What an amazing week for news, resources, and helpful articles for living out a faithful life and ministry! This week’s review is bursting at the seams. So, let’s get to it—
This week, we begin with news and culture, and this week, it begins with a retraction. It turns out the story posted last week about 11 planes missing from Libya was not true. A story I wish was not true but is all too real was highlighted by Denny Burk—the sad account of a girl taken hostage by ISIS. On the homefront, we remembered the events of September 11, 2001. Ari Fleischer gave us an insider look at the events of that day. And atheist Bill Maher made clear what President Obama won’t admit–ISIL is a Islamic and radical Islam has no counterpart in Christianity. Alex Duke makes us ask if we’re prepared to minister to a Ray Rice in our church and Joe Carter shed more light on the issues with an accounting of sad statistics on intimate partner violence. While we lost a wonderful example of Christianity in Truett Cathy, we also saw signs of spiritual awakening in Japan. If you know anything about the history of mission there, this is an amazing thing!
Thinking about theology and Christian living, Dane Ortlund helpfully reminded that Jesus did more than die to save us. Jonathan Akin reminded us that the battle for the Bible isn’t over. Nick Batzig had some helpful comments on confessing our sins to one another. John Piper gave some insightful and practical advice on how to decide on your next job. As we think about living in this world with it’s increasing intolerance of evangelical Christianity, Michael J. Kruger reminded us that this is not anything new.
Finally, in church and ministry, Tony Payne talked about a rationale for a ministry manifesto. Payne’s fellow Aussie Simon Roberts gave some tips on how to read the Bible in the church (which is kind of important if you didn’t know–1 Tim 4:13). Mez McConnell wrote an article showing prayer support as essential basic for church planting (this looks like the beginning of a whole series of “basics” posts which will be really helpful). Erik Raymond gave some advice for those feeling disconnected from church and Christine Hoover offers some advice to churches on how to interact with those visiting your church for the first time. What about those who seem to be struggling spiritually? Sandy Grant and Tara Sing give some really helpful advice on making hard phone calls. Finally, Gavin Ortlund was again helpful by interviewing seminary president and preaching instructor Bryan Chapell on the use of sermon illustrations. The result: use them to help understanding not just to impress.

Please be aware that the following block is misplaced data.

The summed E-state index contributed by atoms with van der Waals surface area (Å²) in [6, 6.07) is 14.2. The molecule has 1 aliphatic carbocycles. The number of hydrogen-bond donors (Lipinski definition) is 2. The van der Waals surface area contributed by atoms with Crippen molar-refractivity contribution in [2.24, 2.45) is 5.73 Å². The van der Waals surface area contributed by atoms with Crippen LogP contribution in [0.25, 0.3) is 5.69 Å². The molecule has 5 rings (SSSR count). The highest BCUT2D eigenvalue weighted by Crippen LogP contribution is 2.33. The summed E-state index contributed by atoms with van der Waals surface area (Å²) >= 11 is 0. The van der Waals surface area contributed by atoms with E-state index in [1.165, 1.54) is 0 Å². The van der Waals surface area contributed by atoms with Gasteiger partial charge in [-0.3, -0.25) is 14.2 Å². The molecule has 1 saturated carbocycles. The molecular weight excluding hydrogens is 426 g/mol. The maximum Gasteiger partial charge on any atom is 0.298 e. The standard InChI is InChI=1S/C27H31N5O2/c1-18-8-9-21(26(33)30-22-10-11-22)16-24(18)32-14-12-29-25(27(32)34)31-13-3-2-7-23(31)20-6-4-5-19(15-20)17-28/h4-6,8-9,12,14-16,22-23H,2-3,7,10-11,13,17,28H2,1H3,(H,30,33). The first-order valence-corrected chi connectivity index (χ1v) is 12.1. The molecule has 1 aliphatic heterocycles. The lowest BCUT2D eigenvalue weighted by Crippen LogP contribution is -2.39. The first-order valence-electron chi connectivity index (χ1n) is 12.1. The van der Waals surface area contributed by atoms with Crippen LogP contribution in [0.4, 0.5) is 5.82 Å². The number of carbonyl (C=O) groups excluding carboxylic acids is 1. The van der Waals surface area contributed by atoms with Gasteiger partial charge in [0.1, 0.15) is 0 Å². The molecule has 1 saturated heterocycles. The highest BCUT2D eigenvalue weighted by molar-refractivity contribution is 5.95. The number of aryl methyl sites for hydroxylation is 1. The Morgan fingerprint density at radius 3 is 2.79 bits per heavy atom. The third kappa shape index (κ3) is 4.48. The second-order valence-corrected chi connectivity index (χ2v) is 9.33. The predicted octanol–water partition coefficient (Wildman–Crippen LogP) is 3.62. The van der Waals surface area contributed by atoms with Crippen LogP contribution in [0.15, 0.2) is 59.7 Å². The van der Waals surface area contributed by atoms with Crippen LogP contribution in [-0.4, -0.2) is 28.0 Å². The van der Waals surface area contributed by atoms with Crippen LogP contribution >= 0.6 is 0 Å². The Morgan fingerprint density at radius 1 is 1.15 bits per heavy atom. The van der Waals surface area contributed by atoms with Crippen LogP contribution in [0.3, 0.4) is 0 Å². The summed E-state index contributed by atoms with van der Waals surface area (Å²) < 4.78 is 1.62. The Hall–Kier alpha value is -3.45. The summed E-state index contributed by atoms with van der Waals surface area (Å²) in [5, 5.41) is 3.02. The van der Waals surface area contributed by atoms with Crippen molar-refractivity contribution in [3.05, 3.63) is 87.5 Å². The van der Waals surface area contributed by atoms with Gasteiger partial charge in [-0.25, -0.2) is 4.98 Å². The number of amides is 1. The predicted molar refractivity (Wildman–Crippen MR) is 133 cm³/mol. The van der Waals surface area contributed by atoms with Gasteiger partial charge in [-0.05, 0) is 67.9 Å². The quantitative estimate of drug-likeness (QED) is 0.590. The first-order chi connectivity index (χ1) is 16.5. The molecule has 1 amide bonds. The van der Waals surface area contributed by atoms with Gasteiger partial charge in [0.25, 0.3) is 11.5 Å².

BONUS: How to get the most out of The Week in Review
Let’s be honest, unless you have too much time on your hands, you’re probably not clicking through each link and reading the entire article. I get that. So, why do I post these each week? The internet is a vast landscape of information on just about everything. Even these Week in Review posts barely scratch the surface of the information posted. But I post that which I found especially helpful. But again we ask, “How can I read all of this?” My suggestion is not that you not try.
The best thing to do is develop some kind of capture system that allows you to tag or save the articles that look help and come back to read them when you have time or need. I love Evernote for this process. I usually skim an article first. If it’s not that great or helpful, I move on. If it looks like it’s something of immediate need or interest I read the whole thing. If it looks good but I don’t want to spend time with it, I use a “clipper” app for my browser to capture the post into a folder on Evernote so I can find it later. Maybe you’ll just bookmark it in your browser or copy and paste it into a Word document. But I love the cross-platform access that Evernote allows–I can look at the article on my laptop, Kindle, and iPhone. Pick a system that works for you. But here’s an into to what I’ve found helpful:
Here’s a more in-depth look by a committed Evernote user: